What I am realizing more and more is there is no perfect reality out there. There is no scenario in life that is going to make all of your problems go away. Every scenario and permutation of life has upsides and downsides.

Unfortunately for me, whether it is nature or nurture or a combination of the two, I tend to obsess about the downside or challenges associated with things. There are advantages and disadvantages to this approach.

This usually isn’t so bad if it is something within my control.

Where I really run into trouble is when I am dealing with something outside of my control.

Many times I obsess and obsess until it drives me crazy.

For example, I have an old hip injury that has been acting up on me recently. I hurt it about 5 years ago and from time to time it still flares up pretty bad. I have literally tried just about everything I know to get this thing resolved but nothing seems to completely resolve it.

What is funny is that I help so many people resolve their health issues, but the hardest patient I have ever had is myself.

This issue acted up on me again right before our last big rock climbing trip to SE Asia. My mind started racing like it usually does. What if this thing keeps me from climbing? What if this never really goes away? How am I going to be able to climb hard and do all of the adventures and sports that I love to do? What is going to happen if this gets worse and I have to give up on so much of what I love?

 Once I am able to see past the immediacy of the emotional trauma that I am feeling and somewhat self-inflicting through the questions I am asking myself, I do what I do best.

Take massive action.

 I take massive action in regards to my physical health by reaching out to practitioners and experts in my life that could help me. I spend hours doing myofascial work, stretching, mobility, and muscle activation work.

I then work on my emotional wellbeing through meditation, writing, and asking myself better questions.

This is the most challenging part for me.

The technique that I find helps me most is this: What if what I fear most happens? What if I am limited in physical sports and adventure for the rest of my life? What would I do and how would I still find happiness and fulfillment?

I love these series of questions because if you can still find fulfillment and purpose even in the worst case scenario, then what you fear most loses its power over you.

Then I can get back to doing the real work. And the real work is taking massive action on everything that is within my control and working on the emotional aspect of accepting, and maybe even embracing, the things that are outside of my control.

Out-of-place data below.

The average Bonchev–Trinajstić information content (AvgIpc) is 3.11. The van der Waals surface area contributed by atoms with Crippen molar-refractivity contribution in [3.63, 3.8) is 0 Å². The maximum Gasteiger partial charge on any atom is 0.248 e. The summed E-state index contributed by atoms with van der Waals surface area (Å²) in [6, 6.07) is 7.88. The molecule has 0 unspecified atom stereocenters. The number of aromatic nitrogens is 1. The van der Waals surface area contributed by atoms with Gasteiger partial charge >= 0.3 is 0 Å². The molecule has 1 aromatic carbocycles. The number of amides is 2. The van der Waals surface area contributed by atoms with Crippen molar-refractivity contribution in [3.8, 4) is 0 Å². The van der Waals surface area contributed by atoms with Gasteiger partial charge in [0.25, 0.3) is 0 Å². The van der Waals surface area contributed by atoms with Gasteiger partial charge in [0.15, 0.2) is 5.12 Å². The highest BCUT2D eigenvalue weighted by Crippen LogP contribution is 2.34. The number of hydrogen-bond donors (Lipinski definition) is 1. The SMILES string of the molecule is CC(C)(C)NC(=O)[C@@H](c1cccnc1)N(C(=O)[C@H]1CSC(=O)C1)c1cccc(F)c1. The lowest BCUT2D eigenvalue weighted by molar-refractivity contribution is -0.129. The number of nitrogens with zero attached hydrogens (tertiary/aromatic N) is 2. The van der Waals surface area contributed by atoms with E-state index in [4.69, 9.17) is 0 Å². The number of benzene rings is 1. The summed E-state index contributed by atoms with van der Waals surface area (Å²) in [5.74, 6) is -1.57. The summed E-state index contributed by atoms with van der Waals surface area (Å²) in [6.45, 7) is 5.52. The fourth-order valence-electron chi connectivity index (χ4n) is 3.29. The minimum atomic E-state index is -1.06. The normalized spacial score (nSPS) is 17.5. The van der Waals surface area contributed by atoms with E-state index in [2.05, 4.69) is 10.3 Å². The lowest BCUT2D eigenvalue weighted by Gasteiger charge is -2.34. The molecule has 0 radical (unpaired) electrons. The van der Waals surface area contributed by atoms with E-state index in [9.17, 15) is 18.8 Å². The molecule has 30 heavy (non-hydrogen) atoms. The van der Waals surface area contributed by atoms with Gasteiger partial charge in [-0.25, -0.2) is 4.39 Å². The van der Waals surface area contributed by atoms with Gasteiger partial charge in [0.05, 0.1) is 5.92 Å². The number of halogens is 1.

I am still learning to let go more and more and lean into discomfort.

What I believe is that happiness should not be the goal. It is too dependent on our emotions in the moment.

And let’s be real. If you are really trying to experience a truly extraordinary life, it takes a lot of struggle. But the key is to struggle through the things that are worth struggling through and are most important to you.

The goal should be fulfillment, growth, and contribution. It should be finding peace and presence and curiosity in the moment. Sometimes those moments feel like crap and other times they feel great.

Either way, lean into it.

- Matt Westheimer

Lan Ha Bay, Vietnam

The Joy and Misfortune of Spontaneous Travel

Lan Ha Bay, Vietnam

Lan Ha Bay, Vietnam

It seems like every time I sit down to write I am doing so from an entirely different vantage point.

Last time was from the living room of a 34th floor apartment in Hanoi.

The time before that I was overlooking Cat Ba Bay from the dining room of our hotel.

This time it is on the rooftop terrace of our Airbnb with beautiful views of Saigon.

When we departed on this adventure, I really had no idea what was in store for me. I had never done anything quite like this before, and historically I have preferred much more stability in my life.

This time was going to be different. Unlike the rest of my life, I had done very little planning for this trip. Truth be told, we are supposed to fly out of Saigon tomorrow and up until just a few minutes ago, we hadn’t even booked a plane ticket. It was really stressful for me in the beginning to have such an uncertain future but I am learning to let go more and more and enjoy the adventure of it all.

Many wonderful things have been able to occur due to this spontaneity such as rock climbing in Vietnam. It was never even on our radar before this trip started, and it only happened because we let go of the need to plan and decided to be open to what came up along the way.

It is the same reason we are here in Saigon right now. We never had any intention to visit Saigon. I had been here before and there were 50 other places on our list that we wanted to see, but along the way an opportunity came up to spend time with an amazing individual so we took it. We said yes immediately, booked our tickets, and we were off.

Living this way is tough sometimes though.

We never really know where we are going to be. We literally live out of a suitcase and it seems like every time we turn around, it is time to pack up and move on.